BUDAPEST, Hungary (AP) — A law on the foreign funding of non-governmental organizations is expected to be approved by mid-May, a deputy speaker of Hungary's parliament said Wednesday.
The proposal mainly targets groups like Transparency International and the Hungarian Helsinki Committee which are partly funded by Hungarian-born U.S. financier George Soros. Critics say the initiative is part of a wider crackdown on liberal democratic values by Prime Minister Viktor Orban that seeks to stigmatize the organizations and their members.
On Tuesday, Fidesz lawmakers approved changes to the law on higher education which could lead to the closure of Central European University, founded by Soros.
Deputy Speaker Gergely Gulyas, from the governing Fidesz party, said the NGOs "have no right to conceal who their real supporters are."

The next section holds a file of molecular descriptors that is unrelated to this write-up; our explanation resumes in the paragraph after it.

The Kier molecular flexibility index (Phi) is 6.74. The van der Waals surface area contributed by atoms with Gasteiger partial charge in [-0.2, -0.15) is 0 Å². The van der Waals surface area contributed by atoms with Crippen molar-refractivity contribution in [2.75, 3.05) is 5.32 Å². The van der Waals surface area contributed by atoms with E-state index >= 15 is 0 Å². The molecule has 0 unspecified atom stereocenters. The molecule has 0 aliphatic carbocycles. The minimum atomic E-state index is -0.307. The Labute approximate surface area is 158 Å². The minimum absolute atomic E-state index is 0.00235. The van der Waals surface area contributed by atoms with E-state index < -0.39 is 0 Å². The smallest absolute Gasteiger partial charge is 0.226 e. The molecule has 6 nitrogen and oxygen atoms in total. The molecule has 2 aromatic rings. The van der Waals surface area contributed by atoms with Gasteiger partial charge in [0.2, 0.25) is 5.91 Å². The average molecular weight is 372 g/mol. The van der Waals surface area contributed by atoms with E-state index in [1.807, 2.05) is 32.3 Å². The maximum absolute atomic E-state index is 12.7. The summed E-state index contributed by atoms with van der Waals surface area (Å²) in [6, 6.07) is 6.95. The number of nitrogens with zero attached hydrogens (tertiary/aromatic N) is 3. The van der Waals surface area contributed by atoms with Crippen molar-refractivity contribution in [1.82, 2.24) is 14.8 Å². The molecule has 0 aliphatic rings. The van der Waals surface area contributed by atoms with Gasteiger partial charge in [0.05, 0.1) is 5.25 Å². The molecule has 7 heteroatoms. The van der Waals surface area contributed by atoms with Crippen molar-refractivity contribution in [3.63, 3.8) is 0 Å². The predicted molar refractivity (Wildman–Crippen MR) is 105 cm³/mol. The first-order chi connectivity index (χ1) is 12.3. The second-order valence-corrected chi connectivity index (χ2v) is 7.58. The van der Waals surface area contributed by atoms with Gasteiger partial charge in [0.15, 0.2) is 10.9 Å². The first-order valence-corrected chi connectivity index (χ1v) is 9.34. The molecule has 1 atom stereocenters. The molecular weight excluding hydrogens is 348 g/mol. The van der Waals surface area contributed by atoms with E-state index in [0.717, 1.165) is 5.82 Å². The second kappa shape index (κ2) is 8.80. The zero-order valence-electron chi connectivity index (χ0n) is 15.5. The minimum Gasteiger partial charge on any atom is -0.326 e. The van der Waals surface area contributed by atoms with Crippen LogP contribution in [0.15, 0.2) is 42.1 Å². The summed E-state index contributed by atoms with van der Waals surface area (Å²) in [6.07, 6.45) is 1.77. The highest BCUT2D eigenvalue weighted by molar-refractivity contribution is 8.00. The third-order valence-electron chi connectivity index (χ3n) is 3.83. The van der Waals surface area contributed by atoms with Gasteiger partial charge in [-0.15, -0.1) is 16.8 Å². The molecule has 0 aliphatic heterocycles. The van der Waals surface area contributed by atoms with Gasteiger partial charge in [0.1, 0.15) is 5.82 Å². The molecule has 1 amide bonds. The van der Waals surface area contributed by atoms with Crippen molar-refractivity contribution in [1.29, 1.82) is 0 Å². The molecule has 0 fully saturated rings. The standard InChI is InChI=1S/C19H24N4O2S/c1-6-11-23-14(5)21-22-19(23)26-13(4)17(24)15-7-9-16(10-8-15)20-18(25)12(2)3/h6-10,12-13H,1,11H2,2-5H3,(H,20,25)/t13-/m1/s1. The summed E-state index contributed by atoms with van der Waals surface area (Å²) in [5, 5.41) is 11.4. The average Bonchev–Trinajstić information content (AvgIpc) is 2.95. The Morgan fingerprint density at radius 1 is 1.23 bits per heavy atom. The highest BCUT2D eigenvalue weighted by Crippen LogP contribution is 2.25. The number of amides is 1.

"Organizations funded by George Soros are attacking the Hungarian government more sharply than ever before," Gulyas said. "Hungary has to defend itself through transparency."
The draft bill discussed in a closed meeting in Parliament considers civic groups receiving more than 7.2 million forints ($24,750) a year from abroad to be "foreign-funded" and would make public the funds' amount and source. The NGOs would also have to include a notice on their websites and in all their publications that they are funded from abroad.
Failure to comply would lead to fines and even the possibility of being shut down.
"The government does not want to debate these organizations and the facts," said Akos Hadhazy, a lawmaker from the green Politics Can Be Different party. "Instead, it wants to eliminate the anti-corruption and human rights organizations."
The government has been especially angry with the Helsinki Committee, which represented two men from Bangladesh awarded 10,000 euros ($10,670) plus legal costs last month by the European Court of Human Rights in compensation for their illegal detention and deportation by Hungary in 2015.
"They want to destroy the Hungarian border protection system and force the free entry of migrants into Hungary," Gulyas said.